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Author Günther, Oliver ♦ Fabian, Benjamin
Source ACM Digital Library
Content type Text
Publisher Association for Computing Machinery (ACM)
File Format PDF
Language English
Abstract Introduction The "Internet of Things," once reality, will have to rely on a global IT infrastructure that provides information about all those "things" in a secure and reliable manner. The EPCglobal Network is a proposal for a widely distributed information system to offer such services. But it may introduce more challenges concerning security, privacy, and political control than was initially anticipated. If the vision of many RFID proponents becomes true, more and more common objects will soon acquire a cyber presence. Objects will be equipped with RFID tags containing identification data and possibly some additional information about the object in question (data on tag). To keep tag costs low, one may often just store an identifier and use it as a key to access databases containing the actual object information (data on network). This second approach is typical for "EPC tags" RFID tags that aim to replace the conventional barcode system. They use an Electronic Product Code (EPC, see Figure 1), which is globally unique, as a key to retrieve information from the EPCglobal Network, envisioned as a large distributed system of databases. The EPC standard represents a numbering framework that is independent of specific hardware features, such as tag generation or specific radio frequency. The databases compromising the EPCglobal Network are to be run by manufacturers, logistic providers, retailers, or third parties, and can be accessed via special web services called EPC Information Services (EPCIS). The network architecture is designed and administered by the standardization consortium EPCglobal, which is a joint venture of GS1 U.S. (formerly Uniform Code Council) and GS1 (formerly EAN International). By improving the information flow, as objects pass from suppliers to manufacturers, distributors, retail stores, and customers, the EPCglobal Network aims to facilitate cooperation within supply chains and thus to make them more efficient. Once established, it could also be used to support a wide range of applications in the area of ubiquitous computing. An often-cited example is the "smart home," in which "intelligent" cupboards and fridges could be realized using RFID technology. By scanning the RFID tags on objects and using the EPCglobal Network for information retrieval, such devices can identify their current content and offer new services like food counseling or automated replenishing of goods. As a result of this broadened use of the EPCglobal Network, its security context would change from closed supply chains to the rather open environments of ubiquitous computing just like the security context of the Internet was changed by moving from relatively closed groups of fellow researchers to the global environment it represents today. In this article, we first describe the EPCglobal Network architecture, as currently specified. We then discuss its security and privacy risks, as well as possible countermeasures. We conclude with suggestions on how to improve existing design proposals, once appropriate security and privacy requirements have been established.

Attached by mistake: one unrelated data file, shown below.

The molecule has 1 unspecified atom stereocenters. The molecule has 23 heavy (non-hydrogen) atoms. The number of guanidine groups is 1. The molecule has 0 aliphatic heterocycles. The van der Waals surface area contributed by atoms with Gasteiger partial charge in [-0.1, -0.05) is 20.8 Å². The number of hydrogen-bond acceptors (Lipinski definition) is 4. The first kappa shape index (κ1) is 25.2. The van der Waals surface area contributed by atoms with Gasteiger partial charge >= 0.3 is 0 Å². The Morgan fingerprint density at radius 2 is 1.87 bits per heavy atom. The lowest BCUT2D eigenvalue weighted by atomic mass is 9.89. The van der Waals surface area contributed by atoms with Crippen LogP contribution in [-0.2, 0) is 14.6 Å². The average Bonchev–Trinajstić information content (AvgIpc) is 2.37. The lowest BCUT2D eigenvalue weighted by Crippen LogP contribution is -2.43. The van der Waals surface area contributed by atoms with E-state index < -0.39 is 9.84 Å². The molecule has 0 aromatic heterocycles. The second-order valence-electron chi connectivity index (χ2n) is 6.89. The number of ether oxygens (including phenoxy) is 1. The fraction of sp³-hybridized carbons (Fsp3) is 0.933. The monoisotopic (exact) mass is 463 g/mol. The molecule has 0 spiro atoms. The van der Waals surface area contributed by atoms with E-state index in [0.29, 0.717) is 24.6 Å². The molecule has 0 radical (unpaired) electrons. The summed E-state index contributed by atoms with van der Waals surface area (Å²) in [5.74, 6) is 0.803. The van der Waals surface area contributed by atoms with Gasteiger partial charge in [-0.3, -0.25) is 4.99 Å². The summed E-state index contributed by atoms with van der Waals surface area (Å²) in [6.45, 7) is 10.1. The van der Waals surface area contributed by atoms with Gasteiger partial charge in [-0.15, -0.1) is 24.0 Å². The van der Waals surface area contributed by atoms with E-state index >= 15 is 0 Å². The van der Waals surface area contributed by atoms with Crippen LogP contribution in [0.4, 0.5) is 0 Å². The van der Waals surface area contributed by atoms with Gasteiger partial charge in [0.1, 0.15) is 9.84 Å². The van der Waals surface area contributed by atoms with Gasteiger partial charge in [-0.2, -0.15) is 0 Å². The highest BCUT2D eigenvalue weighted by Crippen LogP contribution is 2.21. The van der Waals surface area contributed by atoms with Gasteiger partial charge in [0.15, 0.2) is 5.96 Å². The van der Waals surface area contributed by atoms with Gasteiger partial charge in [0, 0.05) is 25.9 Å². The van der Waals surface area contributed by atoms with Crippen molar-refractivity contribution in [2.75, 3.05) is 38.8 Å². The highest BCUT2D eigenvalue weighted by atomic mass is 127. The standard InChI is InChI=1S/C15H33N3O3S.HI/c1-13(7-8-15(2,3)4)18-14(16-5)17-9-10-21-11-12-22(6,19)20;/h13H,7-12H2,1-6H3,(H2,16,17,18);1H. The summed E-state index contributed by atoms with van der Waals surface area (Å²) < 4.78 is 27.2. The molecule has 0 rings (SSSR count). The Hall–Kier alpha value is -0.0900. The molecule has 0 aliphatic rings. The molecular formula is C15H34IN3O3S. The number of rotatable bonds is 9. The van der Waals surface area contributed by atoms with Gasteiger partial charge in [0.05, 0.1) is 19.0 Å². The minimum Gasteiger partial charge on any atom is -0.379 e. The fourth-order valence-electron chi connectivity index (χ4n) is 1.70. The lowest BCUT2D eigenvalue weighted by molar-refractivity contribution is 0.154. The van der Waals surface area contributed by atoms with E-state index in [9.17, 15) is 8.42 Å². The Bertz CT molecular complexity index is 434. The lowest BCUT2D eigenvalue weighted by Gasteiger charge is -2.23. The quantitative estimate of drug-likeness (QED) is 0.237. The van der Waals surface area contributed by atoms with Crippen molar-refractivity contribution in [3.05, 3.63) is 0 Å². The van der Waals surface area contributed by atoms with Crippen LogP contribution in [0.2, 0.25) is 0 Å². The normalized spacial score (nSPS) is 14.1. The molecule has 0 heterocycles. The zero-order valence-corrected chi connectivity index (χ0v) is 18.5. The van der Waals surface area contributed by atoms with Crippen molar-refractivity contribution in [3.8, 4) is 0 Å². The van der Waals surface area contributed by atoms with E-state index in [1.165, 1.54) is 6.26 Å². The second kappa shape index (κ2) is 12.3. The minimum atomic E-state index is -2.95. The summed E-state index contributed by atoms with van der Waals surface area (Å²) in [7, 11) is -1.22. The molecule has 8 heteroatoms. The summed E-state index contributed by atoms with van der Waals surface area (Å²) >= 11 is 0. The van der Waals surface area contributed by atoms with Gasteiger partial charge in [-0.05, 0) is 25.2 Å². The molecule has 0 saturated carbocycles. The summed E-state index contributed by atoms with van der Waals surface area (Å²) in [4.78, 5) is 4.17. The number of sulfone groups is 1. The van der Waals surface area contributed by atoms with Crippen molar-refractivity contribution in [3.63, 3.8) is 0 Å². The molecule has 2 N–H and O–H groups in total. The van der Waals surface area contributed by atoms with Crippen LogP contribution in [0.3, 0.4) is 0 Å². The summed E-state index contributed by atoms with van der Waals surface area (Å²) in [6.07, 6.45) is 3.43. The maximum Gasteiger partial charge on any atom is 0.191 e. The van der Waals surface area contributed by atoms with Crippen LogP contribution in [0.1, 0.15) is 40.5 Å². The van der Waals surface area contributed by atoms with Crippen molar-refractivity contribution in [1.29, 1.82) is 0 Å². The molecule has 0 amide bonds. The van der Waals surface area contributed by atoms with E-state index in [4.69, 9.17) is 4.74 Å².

Description Affiliation: Humboldt-Universitat zu Berlin, Berlin, Germany (Fabian, Benjamin; Günther, Oliver)
Age Range 18 to 22 years ♦ above 22 year
Educational Use Research
Education Level UG and PG
Learning Resource Type Article
Publisher Date 2005-08-01
Publisher Place New York
Journal Communications of the ACM (CACM)
Volume Number 52
Issue Number 7
Page Count 5
Starting Page 121
Ending Page 125


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Source: ACM Digital Library